On Representations: A Strange Philosophical View of Perceptual Experience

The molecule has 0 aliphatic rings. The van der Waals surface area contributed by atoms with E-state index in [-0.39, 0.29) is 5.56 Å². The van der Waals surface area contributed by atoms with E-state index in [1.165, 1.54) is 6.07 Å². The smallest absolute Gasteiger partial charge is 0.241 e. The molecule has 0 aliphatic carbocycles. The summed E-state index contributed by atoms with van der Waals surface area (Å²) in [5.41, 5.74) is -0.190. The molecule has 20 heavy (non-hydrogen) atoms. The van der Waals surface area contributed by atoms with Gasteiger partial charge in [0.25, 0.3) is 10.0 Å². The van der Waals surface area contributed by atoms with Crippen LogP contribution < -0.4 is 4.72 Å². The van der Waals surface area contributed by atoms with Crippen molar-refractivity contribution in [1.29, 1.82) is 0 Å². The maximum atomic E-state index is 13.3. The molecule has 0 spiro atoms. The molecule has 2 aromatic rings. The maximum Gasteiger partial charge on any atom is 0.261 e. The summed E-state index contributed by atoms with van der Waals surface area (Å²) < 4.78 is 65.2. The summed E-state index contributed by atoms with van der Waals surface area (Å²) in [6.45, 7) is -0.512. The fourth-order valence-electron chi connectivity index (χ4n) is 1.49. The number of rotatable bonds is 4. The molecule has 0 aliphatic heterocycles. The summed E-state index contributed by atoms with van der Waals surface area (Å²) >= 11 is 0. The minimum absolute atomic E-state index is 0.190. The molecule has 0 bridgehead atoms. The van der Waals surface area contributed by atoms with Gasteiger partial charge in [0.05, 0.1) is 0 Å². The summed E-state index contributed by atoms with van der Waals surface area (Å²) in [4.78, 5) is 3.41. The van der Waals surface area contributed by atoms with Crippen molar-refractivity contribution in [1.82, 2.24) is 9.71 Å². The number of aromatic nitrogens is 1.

Consider the phrase: “…to be aware of objects in the world, I must form a representation of them “inside,”in my brain or in my mind.” The purported locations of the ‘representations’ are not at all equivalent or even in similar categories. “In the brain” is clear enough a locations and would be a clear reply to the question “Where is X located?” But “in the mind” is completely metaphorical and does not at all state an unambiguous location. “In my mind” simply means in my thoughts or alternatively, something about which I think. A lover who writes of his beloved, “I have you in my mind,” does not claim that the beloved inhabits his brain, rather than where ever she happens to be. He merely states that he has her in his thoughts or is thinking of her. “She is in my mind” does not at all answer the question “Where is she?” To think it does is tantamount to a category error.